IoT Monkey > Events > IoTSC2014 – Day 3: COLLECT

IoTSC2014 – Day 3: COLLECT

As we have steadily drilled into the Internet of Things, namely in the technologies behind it, we seamlessly entered the third day of IoTSC2014. Dubbed COLLECT, this day was only about ways of getting data back and forth, especially in constrained networks.

When we speak of getting data back and forth, in regards to the Internet of Things, there is only one thing that should ring a bell. It is CoAP – the de facto standard to be, in terms of how things interact around us in the very near future. They already do, however the protocol is still being developed, but it is pretty mature now.

The third day at IoTSC2014 was all-about CoAP – the Constrained Application Protocol. You know, HTTP? CoAP is the HTTP of the Internet of Things, but without all the luggage.

Constrained Application Protocol (CoAP) is a software protocol intended to be used in very simple electronics devices that allows them to communicate interactively over the Internet. It is particularly targeted for small low power sensors, switches, valves and similar components that need to be controlled or supervised remotely, through standard Internet networks.

CoAP is an application layer protocol that is intended for use in resource-constrained internet devices, such as WSN nodes. CoAP is designed to easily translate to HTTP for simplified integration with the web, while also meeting specialized requirements such as multicast support, very low overhead, and simplicity.[

Multicast, low overhead, and simplicity are extremely important for Internet of Things (IoT) and Machine-to-Machine (M2M) devices, which tend to be deeply embedded and have much less memory and power supply than traditional internet devices have. Therefore, efficiency is very important. CoAP can run on most devices that support UDP or a UDP analogue. The Internet Engineering Task Force (IETF) Constrained RESTful environments (CoRE) Working Group has done the major standardization work for this protocol. In order to make the protocol suitable to IoT and M2M applications, various new functionalities have been added.

I don’t think that on this earth, you will ever met a person that explains CoAP better than Dr. Matthias Kovatsch [Swiss Federal Institute of Technology Zurich]. Even cooler – he is one of the main engines that move CoAP forward. I will not even try to defile that wonderful talk, besides good guy Matthias made his lecture available online. Click on the image below to take a look.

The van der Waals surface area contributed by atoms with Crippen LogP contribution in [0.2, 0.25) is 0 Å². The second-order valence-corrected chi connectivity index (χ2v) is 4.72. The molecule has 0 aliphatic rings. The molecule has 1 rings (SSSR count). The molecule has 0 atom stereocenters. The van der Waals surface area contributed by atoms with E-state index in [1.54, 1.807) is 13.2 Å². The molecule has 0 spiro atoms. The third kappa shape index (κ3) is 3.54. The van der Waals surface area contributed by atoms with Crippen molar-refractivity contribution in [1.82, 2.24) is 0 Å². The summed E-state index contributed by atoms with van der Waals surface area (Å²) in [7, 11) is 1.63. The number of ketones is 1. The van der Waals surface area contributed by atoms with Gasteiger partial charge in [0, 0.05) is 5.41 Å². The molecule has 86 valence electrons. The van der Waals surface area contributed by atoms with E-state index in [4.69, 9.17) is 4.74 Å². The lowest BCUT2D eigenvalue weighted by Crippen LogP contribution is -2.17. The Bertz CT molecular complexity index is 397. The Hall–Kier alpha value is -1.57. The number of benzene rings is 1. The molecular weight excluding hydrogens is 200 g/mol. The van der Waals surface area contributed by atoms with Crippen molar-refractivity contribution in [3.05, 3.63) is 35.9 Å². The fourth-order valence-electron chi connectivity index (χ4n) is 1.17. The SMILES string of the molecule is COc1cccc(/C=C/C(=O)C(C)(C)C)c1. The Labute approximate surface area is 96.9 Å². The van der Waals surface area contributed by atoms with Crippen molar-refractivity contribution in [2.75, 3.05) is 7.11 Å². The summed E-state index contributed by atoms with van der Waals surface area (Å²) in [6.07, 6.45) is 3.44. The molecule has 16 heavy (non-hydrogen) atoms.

iotsc2014_coap

I strongly advise, as soon as from the University of Parma make the videos public – do sacrifice couple of hours, watching the entire presentation. I will make sure to remind you of that.

After the lecture, you know – pasta, pizza & lasagna time came. And the #climbthese345damnstairs, as well.

Besides the little infrastructure issues we had, like filling the entire bandwidth capacity of the wireless router, thus preventing us from making Eclipse talk to Maven [easily], we have had some good hands-on major aspects of CoAP. Getting knowledge by hands-on experience works only when the curve of things to process and learn grows exponentially. This is exactly how this hands-on was organized – simple, yet mind-stretching exercises.

iotsc2014_coap_excersises

We have also paid attention to couple of tools, helping CoAP based projects. I strongly recommend taking a look and considering to make use of these projects:

Cu_96 Copper (Cu) CoAP user-agent for Firefox

Er_96 Erbium (Er) REST Engine for Contiki

Cf_96 Californium (Cf) CoAP framework in Java

Sc_96 Scandium (Sc) Security for Californium

Ac_96 Actinium (Ac) App-server for Californium CoAP

And that is how another day at the IoT & Smart Cities Ph.D. School 2014 slipped through our fingers. I secretly wish that the length of the day is 48 hours sometimes. This was one of these days and I admit that it was pretty interesting.

This is the third of couple of articles that cover the Internet of Things and Smart Cities 2014 event that took place in Lerici, Italy. If you liked reading about my third-day experience at the IoTSC2014, you will probably find the IoTSC2014: where science is made! and IoTSC2014 – Day 2: CONNECT articles interesting. They cover the first two days of IoTSC2014.

Articles covering the CONSUME and the business day are already drafted, I will finish them on the run – keeping you updated and deliver as promised – your daily dose of IoT. Stay tuned!